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May 12, 2020

Judge Breyer rejects plea agreement seeking to restrict defendant's statutory authority to pursue compassionate release

Amidst my review of the many federal sentence reductions under § 3582(c)(1)(A) that appear each day on Westlaw, a notable new opinion emerged from a notable judicial author.  Specifically, US District Judge Charles Breyer yesterday issued a 10-page "Order rejecting plea agreement" in US v. Funez Osorto, No. 19-cr-00381-CRB-4 (ND Cal. May 12, 20202) (available here).  For sentencing fans, Judge Breyer is notable in part because he is one of only two remaining active US Sentencing Commissioners (others might also think it notable that he is Justice Stephen Breyer's brother).  And the Funez Osorto opinion is notable for its rejection of a plea agreement based on a provision that is especially relevant in these pandemic days. 

I recommend the full Funez Osorto opinion, and here is a small taste including its start and finish:

Must a term of imprisonment be set in stone, no matter what happens after it is imposed?  Should a court be able to reduce a sentence when unforeseeable tragedies change its consequences?  What if the defendant’s children are effectively orphaned by the death of their other parent?  What if a debilitating injury makes it impossible for the defendant to care for him or herself in prison, or recidivate outside of it?  What if a terminal diagnosis turns a brief term of imprisonment for a minor crime into a life sentence?  What if a global pandemic poses a mortal risk to an immunocompromised inmate who nobody intended to die in jail?  When should a court be able to consider such events and revise a previously imposed sentence accordingly?  How difficult should it be for a defendant to request this type of relief?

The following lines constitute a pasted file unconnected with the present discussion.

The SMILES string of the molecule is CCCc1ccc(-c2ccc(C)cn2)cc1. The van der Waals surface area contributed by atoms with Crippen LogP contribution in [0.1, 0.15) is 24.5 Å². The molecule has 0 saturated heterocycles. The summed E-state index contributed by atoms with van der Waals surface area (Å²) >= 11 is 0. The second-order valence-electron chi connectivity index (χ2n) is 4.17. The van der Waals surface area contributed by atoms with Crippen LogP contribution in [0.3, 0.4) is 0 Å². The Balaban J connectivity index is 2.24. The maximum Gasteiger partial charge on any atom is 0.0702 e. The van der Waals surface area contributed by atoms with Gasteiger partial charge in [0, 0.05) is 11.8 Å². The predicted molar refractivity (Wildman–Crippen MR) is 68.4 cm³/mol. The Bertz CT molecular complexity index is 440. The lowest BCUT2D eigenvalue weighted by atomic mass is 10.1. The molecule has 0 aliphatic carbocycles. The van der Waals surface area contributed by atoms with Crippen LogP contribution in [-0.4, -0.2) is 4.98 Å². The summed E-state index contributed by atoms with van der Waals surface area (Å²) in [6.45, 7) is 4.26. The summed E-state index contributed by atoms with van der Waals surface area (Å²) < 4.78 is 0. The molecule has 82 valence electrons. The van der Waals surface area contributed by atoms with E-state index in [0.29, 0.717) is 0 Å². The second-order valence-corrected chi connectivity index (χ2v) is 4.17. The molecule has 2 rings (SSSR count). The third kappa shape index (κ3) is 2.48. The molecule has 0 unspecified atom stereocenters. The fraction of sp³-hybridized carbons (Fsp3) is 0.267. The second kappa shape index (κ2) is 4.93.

Congress has provided one set of answers to these questions, in the First Step Act ..... The United States attorney’s office has very different answers in this case, for this defendant.  Because those answers undermine Congressional intent and all but foreclose this defendant’s ability to request a critical form of relief, the Court rejects the proposed Plea Agreement....

The point is this: while the Plea Agreement leaves open a path to compassionate release, it is hardly wider than the eye of a needle. It is far narrower than the avenues to relief provided by § 3582(c)(1)(A), and too narrow to provide meaningful relief in many of the circumstances that would render Funez Osorto eligible for relief.  And there is no doubt the Government would rely on the waiver provision to deny Funez Osorto compassionate release. It has recently attempted to do exactly that in another case before this Court.  That result is unacceptable for two reasons.  First, it undermines Congress’s intent in passing the First Step Act.  Second, it is inhumane....

It is no answer to say that Funez Osorto is striking a deal with the Government, and could reject this term if he wanted to, because that statement does not reflect the reality of the bargaining table.  See Erik Luna & Marianne Wade, Prosecutors as Judges, 67 Wash. & Lee L. Rev. 1413, 1414–15 (2010).  As to terms such as this one, plea agreements are contracts of adhesion.  The Government offers the defendant a deal, and the defendant can take it or leave it.  Id. (“American prosecutors . . choose whether to engage in plea negotiations and the terms of an acceptable agreement.”).  If he leaves it, he does so at his peril.  And the peril is real, because on the other side of the offer is the enormous power of the United States Attorney to investigate, to order arrests, to bring a case or to dismiss it, to recommend a sentence or the conditions of supervised release, and on and on.  See Robert H. Jackson, The Federal Prosecutor, 24 J. Am. Judicature Soc’y 18, 18 (1940).  Now imagine the choice the Government has put Funez Osorto to.  All that power — and the all too immediate consequences of opposing it — weighed against the chance to request release in desperate and unknowable circumstances that may not come to pass.  That Faustian choice is not really a choice at all for a man in the defendant’s shoes.  But the Court has a choice, and it will not approve the bargain.